Wow! The Time Key by Melanie Batemen was absolutely brilliant! I have read many books for blog tours, and have given several 5 star reviews, but most of those books did not have the same caliber of story line, character development, and perfect mixture of period, mystery, science-fiction, and fantasy. I can only imagine how much time it took this first-time author to perfect her story, filling in all the holes she wished to fill, and keeping the reader completely mesmerized the entire 312 pages. The beautiful illustrations at the end of each chapter definitely were something to look forward to - how wonderful that the author could bring her own scenes to life through word and picture.
The novel has a mysterious narrator, whose identity we do not know until the very end. This narrator follows Stanley Becker, a 36-year-old Englishman from the year 1897. He is a man so depressed, that he has drunk his life away for the past six years due to tragedy that befell his family. In the first scene of the book, he is about to take his own life, but instead witnesses, and intervenes on, an eerie disturbance in the street that will change his life forever.
Characters range from close acquaintances to Stanley, to gypsies, to a vaelie (read the book to find out what that is), to other-worldly demons, and even a goddess. The novel is full of danger, surprises, confusion, and consequences, but perhaps most importantly, love and change of perspective.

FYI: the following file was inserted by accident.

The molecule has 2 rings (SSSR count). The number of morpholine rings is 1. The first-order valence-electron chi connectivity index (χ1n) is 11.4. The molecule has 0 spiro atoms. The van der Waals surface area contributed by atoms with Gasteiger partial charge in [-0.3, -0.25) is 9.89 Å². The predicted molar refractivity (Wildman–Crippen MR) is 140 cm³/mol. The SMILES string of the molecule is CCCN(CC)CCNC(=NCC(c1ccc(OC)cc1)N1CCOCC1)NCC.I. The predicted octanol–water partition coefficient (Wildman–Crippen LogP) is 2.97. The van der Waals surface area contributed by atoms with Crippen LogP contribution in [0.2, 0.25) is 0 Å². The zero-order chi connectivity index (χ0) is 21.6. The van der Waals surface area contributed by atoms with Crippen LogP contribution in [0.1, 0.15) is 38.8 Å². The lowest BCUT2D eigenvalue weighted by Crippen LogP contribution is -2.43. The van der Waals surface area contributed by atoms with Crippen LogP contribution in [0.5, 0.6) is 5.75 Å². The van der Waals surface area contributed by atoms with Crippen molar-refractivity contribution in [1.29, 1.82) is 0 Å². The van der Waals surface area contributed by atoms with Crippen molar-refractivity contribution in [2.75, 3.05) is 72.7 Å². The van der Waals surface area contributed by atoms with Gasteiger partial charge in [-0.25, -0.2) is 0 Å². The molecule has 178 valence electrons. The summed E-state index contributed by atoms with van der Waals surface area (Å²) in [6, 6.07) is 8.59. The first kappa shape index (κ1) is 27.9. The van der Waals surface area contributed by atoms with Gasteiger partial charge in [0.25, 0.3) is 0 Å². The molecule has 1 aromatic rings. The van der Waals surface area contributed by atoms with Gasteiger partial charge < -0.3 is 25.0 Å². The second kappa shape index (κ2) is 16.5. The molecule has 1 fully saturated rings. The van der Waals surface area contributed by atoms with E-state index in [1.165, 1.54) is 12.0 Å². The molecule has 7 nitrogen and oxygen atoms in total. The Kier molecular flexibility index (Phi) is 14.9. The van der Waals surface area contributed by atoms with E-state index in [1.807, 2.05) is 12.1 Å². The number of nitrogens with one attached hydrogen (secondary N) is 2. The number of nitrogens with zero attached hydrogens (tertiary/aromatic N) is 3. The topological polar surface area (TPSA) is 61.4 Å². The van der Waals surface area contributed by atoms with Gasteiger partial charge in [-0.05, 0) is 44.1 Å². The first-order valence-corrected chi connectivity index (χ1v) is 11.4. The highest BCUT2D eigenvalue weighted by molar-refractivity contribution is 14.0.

Even though there are many thrilling, dangerous, and scary moments in the book, The Time Key also includes poignant moments of longing, self-reflection, sacrifice, and bravery. It will appeal to a wide range of readers, and will keep you guessing.
The concept of the time key itself is a little confusing to the reader because of its intricacy, as well as how traveling through time can (or cannot) affect the past, present and future. However, those moments of confusion made complete sense to me. How else could we connect to our protagonist, if not by feeling the same feelings he felt? He took many leaps of faith by time traveling, understanding little of the consequences. I truly felt I was taking Stanley's journeys, physical and emotional, with him.
I literally read this book in all my free time, and finished in three days. It was so good, I just had to keep picking it up. I think the Epilogue may have been my favorite part. The last chapter I was content with, but, well, you will see what I mean. Read this book and tell all your friends about it!